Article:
Just like becoming a widow or countless other heartaches, infertility or having a miscarriage grants a person instant admission into a secret club. It is a club, of course, that no one wants to join, and it’s one with a lifetime membership.
Every year, April 10 looms on the calendar, and I try to avoid it. It would have been Alex’s 6th birthday and like clockwork, my cousin-in-law sends me something every year on that day. She’s willing to go there with me and reminiscence about what might have been because we both were expected to have babies on that day.
I found out about Alex one hot July evening, but something was different about this pregnancy. I knew it.
I felt different — life felt different. The moment the stick showed positive, it felt like the clock was ticking and I was waiting for the other shoe to drop. I was scared — too scared to really be happy about anything.
Finally, the impact happened, sucking the breath right out of me. Loud and forceful, it reeled my thoughts from “Is it possible to hope too much?” And then — “I caused this.” Before I could even grasp the situation, I was taken to the hospital for an emergency D and C.
Memories of past and present swirl together as I watch Tori Grace play.
As my youngest entertains herself with a restlessness that only a 9-year-old can when her mama is distant, I think about what might have been in our crazy, messy home, fully overrun with all things of motherhood attending to life with three girls and one boy.
I think back to the moment when I was 15 and my doctor diagnosed me with PCOS, a titled uterus, and endometriosis. My reproductive organs were a train wreck. I would “Likely never have kids on your own,” my doctor said.
But then two years later after being put on meds for my cycles and cysts, I found myself staring at two positive pink lines. Eight years later, we found out we were pregnant with our son. Four months after his birth, we knew our family wasn’t complete. That meant cycle after cycle of fertility treatments. Months passed before we got pregnant. Even then, the HCG numbers ominous and foreboding. Then they couldn’t find her heartbeat and told me to prepare for a miscarriage. But then a week later, much to my doctor’s surprise, I was still pregnant; she looked for a heartbeat again and there Tori Grace in her thunderous heart-beating glory.
I snap back to the present and watch Tori Grace wreck the fort she built as she took over the living room. I wonder if Alex would be playing with her or annoying big sis. I wonder if Alex would have been chubby-cheeked and stubborn like both her sisters. I wonder if my feet would still be bare and dishes still in the sink. And I wonder if any other mother has moments like this.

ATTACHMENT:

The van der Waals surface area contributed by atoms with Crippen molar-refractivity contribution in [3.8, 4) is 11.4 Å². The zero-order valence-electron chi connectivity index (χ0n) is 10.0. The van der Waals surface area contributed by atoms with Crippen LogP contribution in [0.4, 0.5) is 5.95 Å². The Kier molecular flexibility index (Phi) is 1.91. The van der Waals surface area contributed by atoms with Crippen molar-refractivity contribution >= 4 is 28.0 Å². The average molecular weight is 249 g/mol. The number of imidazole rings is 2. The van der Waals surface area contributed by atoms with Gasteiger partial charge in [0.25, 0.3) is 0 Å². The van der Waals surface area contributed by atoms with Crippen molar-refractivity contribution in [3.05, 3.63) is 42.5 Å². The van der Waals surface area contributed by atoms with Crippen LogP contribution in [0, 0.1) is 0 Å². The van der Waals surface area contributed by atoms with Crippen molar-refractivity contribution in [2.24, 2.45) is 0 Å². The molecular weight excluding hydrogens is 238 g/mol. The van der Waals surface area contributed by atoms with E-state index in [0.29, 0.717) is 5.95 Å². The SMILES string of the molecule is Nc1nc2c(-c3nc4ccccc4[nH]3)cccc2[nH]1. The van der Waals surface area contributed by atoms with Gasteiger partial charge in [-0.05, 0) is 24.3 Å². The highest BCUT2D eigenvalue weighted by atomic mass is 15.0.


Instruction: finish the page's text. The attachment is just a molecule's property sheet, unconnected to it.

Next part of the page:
Is it still OK to have moments of grief over a miscarriage? Can a person compare a four-week miscarriage to one at 20 weeks? Is it OK to feel as if someone is missing?
My mind fills with all my friends who’ve lost babies, those who were born asleep, those who never met their child, and those who had precious few moments outside the womb.
[Tweet “But then I think, no one is stronger than a mother who lost a child and is able to exhale, no one is stronger than a mother who carries that grief in her heart and is still standing.”]
The next moment, my phone chirps, and I’m tempted to tell a friend, “Today, Alex would have been 6.” But I don’t. I’m not sure if she would get it — if anyone would get it. And even then, do I want to bother her with this heavy thought? And then I look back over the years, six years and not one pregnancy, not even a hint of faint lines when I think maybe this time…
I sip my coffee and sift through memories of when my cousin drove three hours one day to tell me a secret. She wanted to tell me first before anyone else found out. Despite having an ectopic pregnancy that nearly killed her, she looked at me and whispered words that pierced my heart. She was pregnant again. She and I, we were pregnant at the same time for three of our pregnancies. We had memories of comparing our bellies, betting whether we would have boys or girls. But this time, she was expecting and I wasn’t. I sat in her suburban and cried. I cried tears of joy for her mixed with bitterness for me. I cried for what might have been for me.
Then I remember going through a friend’s recent miscarriage. We laughed and cried over the gourmet pizza and other reinforcements I brought to her as soon I heard the news.
I told it her it was OK. She didn’t need to be strong. We ignored the hopeful words of the doctor, “Don’t worry, you can get pregnant again soon.” Instead, we stayed in her moment, grieving this pregnancy, this could-have-been.
So I question you with this: Could you be that friend? The one who grieves right along with me, the one who doesn’t say, “You should be thankful for the kids you have. It’s God’s way saying you have enough.”
Could you be that friend who brings a meal, sends a card of encouragement several months later or sends flowers on the baby’s would-have-been birthday? Could you be the friend who understands a miscarriage is a forever loss?
Forever into the future, little moments such as Alex’s would-have-been birthday will remind me what might have been and maybe, just maybe, you could be that friend who hugs us on days like today and says, “What might have been …”